In 2008, Feiwel & Friends published my first hardcover novel, Six Innings, a book that was eventually named An ALA Notable. The cover was fabulous, featuring the work of gifted illustrator Chris Sheban, whose style you might recognize from the covers of Because of Winn-Dixie, Brooklyn Bridge, Punished, The Tiger Rising, and more.
Six Innings sold reasonably okay, earned some kind reviews (and a Judy Blume comparison!), and nobody got rich; we were happy. When it was time for the book to go to paper, my publisher had to make a decision. Come up with a new cover, or simply reproduce the existing cover in a paperback format, which is what they did.
And the paperback edition did not sell. Understatement. It struck out, looking.
This could be for a variety reasons, but one line of thought was that we were dealing with two different markets. The hardcover, with awards and good reviews, sold well in the institutional market. Paperback was a different animal, targeted more directly to the reader. I want to say the less sophisticated consumer, but that’s not right. Children these days are plenty sophisticated, it’s just that their tastes are their own. To them, these days, the photographic approach seems to hold more immediacy. At least that’s the current thinking.
So check out the new look (the original is up top in the header):
While I’ve got you (as my dad used to say), Linda Sue Park’s Keeping Score was another baseball-themed book that came out at the same time. And I confess: I hated the cover. That poor book, I thought. It just struck me, a former 10-year-old boy, as all kinds of wrong.
Someone must have agreed. Take a gander at the paperback.
Quite a difference, huh? It doesn’t look remotely like the same book. Curiously, in this case, the publisher went from a photographic to an illustrative approach, but more significantly re-thought the cover content and updated the design. A successful change, I think, though a dog and a fire hydrant makes me think of only one thing. Was that the idea? Dog pee? Maybe dog pee figures into the book somehow (I have not read it). The ex-boy in me wouldn’t have picked up that cover, either.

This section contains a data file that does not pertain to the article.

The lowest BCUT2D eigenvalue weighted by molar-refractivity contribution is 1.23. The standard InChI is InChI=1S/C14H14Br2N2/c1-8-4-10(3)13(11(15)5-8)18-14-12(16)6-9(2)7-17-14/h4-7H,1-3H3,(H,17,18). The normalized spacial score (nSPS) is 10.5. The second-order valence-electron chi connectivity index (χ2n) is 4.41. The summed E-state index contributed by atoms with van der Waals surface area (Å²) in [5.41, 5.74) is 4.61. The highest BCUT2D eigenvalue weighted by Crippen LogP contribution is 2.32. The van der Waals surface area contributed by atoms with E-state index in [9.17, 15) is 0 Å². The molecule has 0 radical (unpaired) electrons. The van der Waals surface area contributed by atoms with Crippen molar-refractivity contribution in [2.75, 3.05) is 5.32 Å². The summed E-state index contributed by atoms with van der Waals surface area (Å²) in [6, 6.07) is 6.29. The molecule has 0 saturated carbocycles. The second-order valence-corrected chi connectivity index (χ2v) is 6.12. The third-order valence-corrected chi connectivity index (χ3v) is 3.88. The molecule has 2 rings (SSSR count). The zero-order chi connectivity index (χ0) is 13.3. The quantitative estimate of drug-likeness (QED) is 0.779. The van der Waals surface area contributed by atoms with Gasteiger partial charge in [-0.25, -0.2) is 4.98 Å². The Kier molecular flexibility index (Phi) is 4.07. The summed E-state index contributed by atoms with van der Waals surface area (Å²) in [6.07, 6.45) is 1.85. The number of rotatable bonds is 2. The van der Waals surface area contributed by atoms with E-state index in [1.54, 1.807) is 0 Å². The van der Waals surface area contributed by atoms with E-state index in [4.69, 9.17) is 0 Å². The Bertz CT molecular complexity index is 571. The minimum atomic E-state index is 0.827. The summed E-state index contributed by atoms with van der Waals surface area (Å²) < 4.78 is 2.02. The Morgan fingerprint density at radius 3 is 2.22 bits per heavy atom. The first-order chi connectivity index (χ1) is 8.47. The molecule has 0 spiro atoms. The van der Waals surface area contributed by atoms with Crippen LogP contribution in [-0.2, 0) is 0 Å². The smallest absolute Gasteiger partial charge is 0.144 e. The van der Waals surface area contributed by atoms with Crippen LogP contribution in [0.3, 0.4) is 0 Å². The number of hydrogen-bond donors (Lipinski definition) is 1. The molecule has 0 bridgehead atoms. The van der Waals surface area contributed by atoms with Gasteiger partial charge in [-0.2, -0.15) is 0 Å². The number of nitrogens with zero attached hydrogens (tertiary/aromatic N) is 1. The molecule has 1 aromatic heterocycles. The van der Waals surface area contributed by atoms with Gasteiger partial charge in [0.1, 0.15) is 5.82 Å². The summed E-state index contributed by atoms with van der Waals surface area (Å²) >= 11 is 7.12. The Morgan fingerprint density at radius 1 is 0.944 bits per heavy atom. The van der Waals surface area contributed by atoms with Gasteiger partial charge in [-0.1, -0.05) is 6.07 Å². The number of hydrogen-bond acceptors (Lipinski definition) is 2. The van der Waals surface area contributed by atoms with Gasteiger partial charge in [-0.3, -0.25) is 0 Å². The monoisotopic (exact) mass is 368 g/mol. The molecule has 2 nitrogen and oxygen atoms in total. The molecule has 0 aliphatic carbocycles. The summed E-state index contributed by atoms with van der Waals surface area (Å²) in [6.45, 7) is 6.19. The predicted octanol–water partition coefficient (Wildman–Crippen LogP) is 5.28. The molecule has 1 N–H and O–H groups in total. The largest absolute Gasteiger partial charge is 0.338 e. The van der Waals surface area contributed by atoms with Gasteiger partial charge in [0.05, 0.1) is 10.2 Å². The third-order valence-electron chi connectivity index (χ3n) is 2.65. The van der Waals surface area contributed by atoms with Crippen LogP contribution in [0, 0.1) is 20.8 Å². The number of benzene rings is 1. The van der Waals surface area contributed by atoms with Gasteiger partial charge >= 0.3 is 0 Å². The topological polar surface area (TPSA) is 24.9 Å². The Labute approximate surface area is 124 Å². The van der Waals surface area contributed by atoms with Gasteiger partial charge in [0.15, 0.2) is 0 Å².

It’s also possible that the book was rewritten, with the girl character replaced by a black lab.
In the end, covers are a tricky business. The author’s job is what’s inside.
Interesting. I can see that the new paperback cover for Six Innings would appeal more to my own 10-year old boy. Of course, he pitches, so the focus of the pitcher is part of it, but also, I think it just looks more modern, which I think would appeal to him more. Maybe I’ll check both versions out from the library and see what he says. A one person test case. 🙂
Juliana, the new paperback cover won’t be out for a while — until they sell off all the old paperback versions in the warehouse.
Might be a looong while.
Do you make yourself crack up when you write?
Your blogging fan,
Julie, us bloggers have to stick together! Do I make myself crack up? I don’t know, but when you blog for an uncertain readership — anybody out there? anyone? Bueller? — then you’ve got to at least please yourself.
BTW, I continue to admire the simplicity and beauty of your Picture Book Illustration blog. Nicely done. Readers, check it out . . .
Well, you made me laugh. Thanks!
It’s nice that your publishers believe in your book enough to put out a new paperback edition.
I like the glove action on the new cover.
The hardcover edition was an easy handsell for me, but that’s because I loved the book.
The cover didn’t help convince customers to buy it. Though at the same time it didn’t hurt.
While the cover didn’t draw readers in, they at least kept listening.
One thing I hated was being burned on a handsell because of a cover.
At one point I stopped reading books with poor covers that would turn customers away. It seemed like a waste of time.
Booksellers try to sell the books, so publishers should do their best to produce good covers, or at least covers that don’t have customers shaking their head no on first glance.
For a bookseller that’s an awful head shake, before you even start the pitch your already in the hole.
I loved Keeping Score but didn’t even give the hardcover a second glance. Because it doesn’t scream serious baseball goodness inside. But one day I decided to check it out from the library, and was pleasantly surprised.
I was very happy to see they went with a differnt paperback cover for Keeping Score. I liked the new cover and I tired my hardest but couldn’t get any readers to bite.
And something is very wrong if I can’t get customers to bite on a baseball book. Be it a direct handsell or table display, Keeping Score wasn’t selling.
James sorry this is so long and I know you’d love Keeping Score.